• http://www.executive-impact.com Richard Kirby

    Hi, Laurie.
    I'm afraid you may have missed the boat, so to speak. IMHO, most non-HR people dislike HR for reasons other than what you propose. And they don't care if some are smart and educated and don't conform to the old (but still entrenched in many organizations) stereotype.
    People have moved beyond hating HR and now simply dislike and avoid them Sure, there are lots of smart and educations HR people who are actually effective, but this is the minority. The majority are disliked for the following reasons:
    1. They are closed-off regarding fresh ideas for improving things. Go to a SHRM event and you will see that the executives avoid contact with "the commoners" and that the attendees don't want to talk to vendors who have better ideas.
    2. They pursue positive change when instructed to do so, not of their own volition. They are not risk takers… and self-confident leaders take risks.
    3. They resist performance measurements that address concrete, meaningful data and cling to measurements. For example, recruiting organizations measure time to fill an opening but not "quality of hire."
    4. They don't network and share ideas among themselves, in pursuit of continuous improvement. Instead, they go to meetings and conferences and listen for the speakers to tell them what they should know and do.
    I could go on and on, but you get the picture. I believe these are concrete examples of why people dislike HR.
    Having said all that, I think HR is a noble profession and wish more HR people would wake up. Unfortunately, awakening the slumbering giant is difficult and I fear that the profession will remain under siege for the foreseeable future.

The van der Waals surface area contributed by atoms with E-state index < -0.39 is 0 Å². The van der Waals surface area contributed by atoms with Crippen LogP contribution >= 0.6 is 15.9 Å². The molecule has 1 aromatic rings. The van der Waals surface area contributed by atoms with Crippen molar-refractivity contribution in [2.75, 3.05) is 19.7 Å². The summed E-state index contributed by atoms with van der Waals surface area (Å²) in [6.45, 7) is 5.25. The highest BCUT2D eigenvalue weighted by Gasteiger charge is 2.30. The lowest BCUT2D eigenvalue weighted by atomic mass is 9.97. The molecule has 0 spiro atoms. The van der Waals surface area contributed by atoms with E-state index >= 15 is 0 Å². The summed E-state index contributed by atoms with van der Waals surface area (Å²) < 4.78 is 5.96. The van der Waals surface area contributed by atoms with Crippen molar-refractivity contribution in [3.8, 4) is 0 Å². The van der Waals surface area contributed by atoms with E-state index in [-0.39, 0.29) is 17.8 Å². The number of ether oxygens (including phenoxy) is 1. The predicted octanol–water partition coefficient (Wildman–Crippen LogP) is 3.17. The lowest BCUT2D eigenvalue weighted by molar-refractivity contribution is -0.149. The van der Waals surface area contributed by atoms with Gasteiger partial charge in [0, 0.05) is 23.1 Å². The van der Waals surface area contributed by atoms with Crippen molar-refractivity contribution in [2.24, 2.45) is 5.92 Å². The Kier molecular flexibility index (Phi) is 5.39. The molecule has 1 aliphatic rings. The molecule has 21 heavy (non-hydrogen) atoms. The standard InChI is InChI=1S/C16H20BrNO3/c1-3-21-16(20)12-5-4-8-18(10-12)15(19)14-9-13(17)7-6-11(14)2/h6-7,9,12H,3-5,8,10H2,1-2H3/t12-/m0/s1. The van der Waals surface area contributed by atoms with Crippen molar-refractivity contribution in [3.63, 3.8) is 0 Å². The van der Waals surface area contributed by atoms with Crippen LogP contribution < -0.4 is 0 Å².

• bill

    As a 34 year third party agency recruiter I'll offer an opinion, having not read Laurie's book.
    HR and TPR interests are different creating an inherently conflicted relationship. TPR's want to make money providing their service whereas HR doesn't want to spend money instead finding people themselves justifying their existence.
    Then there's conflict over process control with neither side trusting the other to best ensure effectiveness/success.
    Comes down to conflict of interest for the most part based on money/control

  • Guest

    "But I burned bridges in HR so I could light the way for you."

    Trading fake punk cred for martyrdom? Please.

  • http://www.srgfinds.com Claudia J. Samuelson

    I'm really surprised that you're proud of "burning bridges in HR". I think that the "us" and "them" mentality that you're promoting, Laurie is fueling further fire about why people hate HR. I've been an HR Director and also a third party recruiter and have seen first hand the negative perception that employees, as well as outsiders have toward HR, specifically being referred to as "catbert". So people are uninformed about all the work HR people did to get to be in HR. So what. People are uninformed about how hard it is to work for straight commission as a recruiter. People have opinions on Apple vs. Microsoft, Texas or Denver, politics, religion, etc. What really matters here is not trying to sell your book with fiery statements designed to pull readers in. What matters is really, helping leaders at companies use HR as a true business partner so that they can effectively help their companies succeed.